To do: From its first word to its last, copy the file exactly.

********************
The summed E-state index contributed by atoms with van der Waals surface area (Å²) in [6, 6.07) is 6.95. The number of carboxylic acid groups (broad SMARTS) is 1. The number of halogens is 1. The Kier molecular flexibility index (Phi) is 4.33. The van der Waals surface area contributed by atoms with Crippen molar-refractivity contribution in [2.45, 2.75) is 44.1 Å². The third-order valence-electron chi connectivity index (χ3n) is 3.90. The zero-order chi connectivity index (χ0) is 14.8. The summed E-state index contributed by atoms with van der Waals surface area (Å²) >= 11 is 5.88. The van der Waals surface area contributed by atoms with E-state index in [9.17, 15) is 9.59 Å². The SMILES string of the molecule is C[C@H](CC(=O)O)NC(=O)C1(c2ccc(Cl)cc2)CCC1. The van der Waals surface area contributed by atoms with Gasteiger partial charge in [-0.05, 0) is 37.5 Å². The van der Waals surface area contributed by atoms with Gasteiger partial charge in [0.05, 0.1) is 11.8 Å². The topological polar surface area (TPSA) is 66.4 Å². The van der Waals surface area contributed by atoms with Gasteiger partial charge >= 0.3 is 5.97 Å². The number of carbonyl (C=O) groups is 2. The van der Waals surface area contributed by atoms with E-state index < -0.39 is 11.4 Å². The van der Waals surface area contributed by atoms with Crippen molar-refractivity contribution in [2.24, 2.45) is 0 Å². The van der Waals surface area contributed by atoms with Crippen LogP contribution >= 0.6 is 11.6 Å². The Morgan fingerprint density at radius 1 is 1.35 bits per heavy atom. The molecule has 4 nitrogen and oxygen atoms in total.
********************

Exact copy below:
The summed E-state index contributed by atoms with van der Waals surface area (Å²) in [6, 6.07) is 6.95. The number of carboxylic acid groups (broad SMARTS) is 1. The number of halogens is 1. The Kier molecular flexibility index (Phi) is 4.33. The van der Waals surface area contributed by atoms with Crippen molar-refractivity contribution in [2.45, 2.75) is 44.1 Å². The third-order valence-electron chi connectivity index (χ3n) is 3.90. The zero-order chi connectivity index (χ0) is 14.8. The summed E-state index contributed by atoms with van der Waals surface area (Å²) >= 11 is 5.88. The van der Waals surface area contributed by atoms with E-state index in [9.17, 15) is 9.59 Å². The SMILES string of the molecule is C[C@H](CC(=O)O)NC(=O)C1(c2ccc(Cl)cc2)CCC1. The van der Waals surface area contributed by atoms with Gasteiger partial charge in [-0.05, 0) is 37.5 Å². The van der Waals surface area contributed by atoms with Gasteiger partial charge in [0.05, 0.1) is 11.8 Å². The topological polar surface area (TPSA) is 66.4 Å². The van der Waals surface area contributed by atoms with Gasteiger partial charge >= 0.3 is 5.97 Å². The number of carbonyl (C=O) groups is 2. The van der Waals surface area contributed by atoms with E-state index < -0.39 is 11.4 Å². The van der Waals surface area contributed by atoms with Crippen molar-refractivity contribution in [2.24, 2.45) is 0 Å². The van der Waals surface area contributed by atoms with Crippen LogP contribution >= 0.6 is 11.6 Å². The Morgan fingerprint density at radius 1 is 1.35 bits per heavy atom. The molecule has 4 nitrogen and oxygen atoms in total.